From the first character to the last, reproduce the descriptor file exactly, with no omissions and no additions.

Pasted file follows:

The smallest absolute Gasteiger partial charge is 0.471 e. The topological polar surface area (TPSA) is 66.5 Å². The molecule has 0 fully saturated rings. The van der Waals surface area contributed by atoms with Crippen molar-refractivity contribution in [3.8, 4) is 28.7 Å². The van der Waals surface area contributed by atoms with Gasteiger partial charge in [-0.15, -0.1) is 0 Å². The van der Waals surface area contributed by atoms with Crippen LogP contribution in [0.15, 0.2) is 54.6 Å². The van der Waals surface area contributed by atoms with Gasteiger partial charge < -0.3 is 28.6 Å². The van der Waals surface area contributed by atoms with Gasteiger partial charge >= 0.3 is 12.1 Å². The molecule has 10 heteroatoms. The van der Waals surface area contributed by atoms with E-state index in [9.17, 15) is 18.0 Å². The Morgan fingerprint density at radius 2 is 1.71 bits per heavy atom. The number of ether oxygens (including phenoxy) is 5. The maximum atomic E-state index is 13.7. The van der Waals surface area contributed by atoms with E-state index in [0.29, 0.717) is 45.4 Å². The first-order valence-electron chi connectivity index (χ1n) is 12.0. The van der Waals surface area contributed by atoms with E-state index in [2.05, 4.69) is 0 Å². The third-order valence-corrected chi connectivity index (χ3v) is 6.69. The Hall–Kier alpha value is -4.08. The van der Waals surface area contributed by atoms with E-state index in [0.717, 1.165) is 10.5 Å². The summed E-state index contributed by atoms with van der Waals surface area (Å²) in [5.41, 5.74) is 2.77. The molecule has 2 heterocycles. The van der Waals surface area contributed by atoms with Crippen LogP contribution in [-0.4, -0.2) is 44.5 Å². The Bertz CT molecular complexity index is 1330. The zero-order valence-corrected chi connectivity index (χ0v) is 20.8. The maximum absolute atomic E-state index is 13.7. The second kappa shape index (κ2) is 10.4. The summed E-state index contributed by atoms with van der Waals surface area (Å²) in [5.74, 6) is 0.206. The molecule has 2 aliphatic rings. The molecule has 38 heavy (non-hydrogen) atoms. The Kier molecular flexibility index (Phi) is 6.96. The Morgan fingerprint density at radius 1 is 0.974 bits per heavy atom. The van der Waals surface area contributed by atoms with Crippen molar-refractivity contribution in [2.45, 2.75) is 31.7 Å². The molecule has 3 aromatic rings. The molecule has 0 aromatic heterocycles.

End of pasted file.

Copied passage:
The smallest absolute Gasteiger partial charge is 0.471 e. The topological polar surface area (TPSA) is 66.5 Å². The molecule has 0 fully saturated rings. The van der Waals surface area contributed by atoms with Crippen molar-refractivity contribution in [3.8, 4) is 28.7 Å². The van der Waals surface area contributed by atoms with Gasteiger partial charge in [-0.15, -0.1) is 0 Å². The van der Waals surface area contributed by atoms with Crippen LogP contribution in [0.15, 0.2) is 54.6 Å². The van der Waals surface area contributed by atoms with Gasteiger partial charge < -0.3 is 28.6 Å². The van der Waals surface area contributed by atoms with Gasteiger partial charge >= 0.3 is 12.1 Å². The molecule has 10 heteroatoms. The van der Waals surface area contributed by atoms with E-state index in [9.17, 15) is 18.0 Å². The Morgan fingerprint density at radius 2 is 1.71 bits per heavy atom. The number of ether oxygens (including phenoxy) is 5. The maximum atomic E-state index is 13.7. The van der Waals surface area contributed by atoms with E-state index in [0.29, 0.717) is 45.4 Å². The first-order valence-electron chi connectivity index (χ1n) is 12.0. The van der Waals surface area contributed by atoms with E-state index in [2.05, 4.69) is 0 Å². The third-order valence-corrected chi connectivity index (χ3v) is 6.69. The Hall–Kier alpha value is -4.08. The van der Waals surface area contributed by atoms with E-state index in [0.717, 1.165) is 10.5 Å². The summed E-state index contributed by atoms with van der Waals surface area (Å²) in [5.41, 5.74) is 2.77. The molecule has 2 heterocycles. The van der Waals surface area contributed by atoms with Crippen LogP contribution in [-0.4, -0.2) is 44.5 Å². The Bertz CT molecular complexity index is 1330. The zero-order valence-corrected chi connectivity index (χ0v) is 20.8. The maximum absolute atomic E-state index is 13.7. The second kappa shape index (κ2) is 10.4. The summed E-state index contributed by atoms with van der Waals surface area (Å²) in [5.74, 6) is 0.206. The molecule has 2 aliphatic rings. The molecule has 38 heavy (non-hydrogen) atoms. The Kier molecular flexibility index (Phi) is 6.96. The Morgan fingerprint density at radius 1 is 0.974 bits per heavy atom. The van der Waals surface area contributed by atoms with Crippen molar-refractivity contribution in [2.45, 2.75) is 31.7 Å². The molecule has 3 aromatic rings. The molecule has 0 aromatic heterocycles.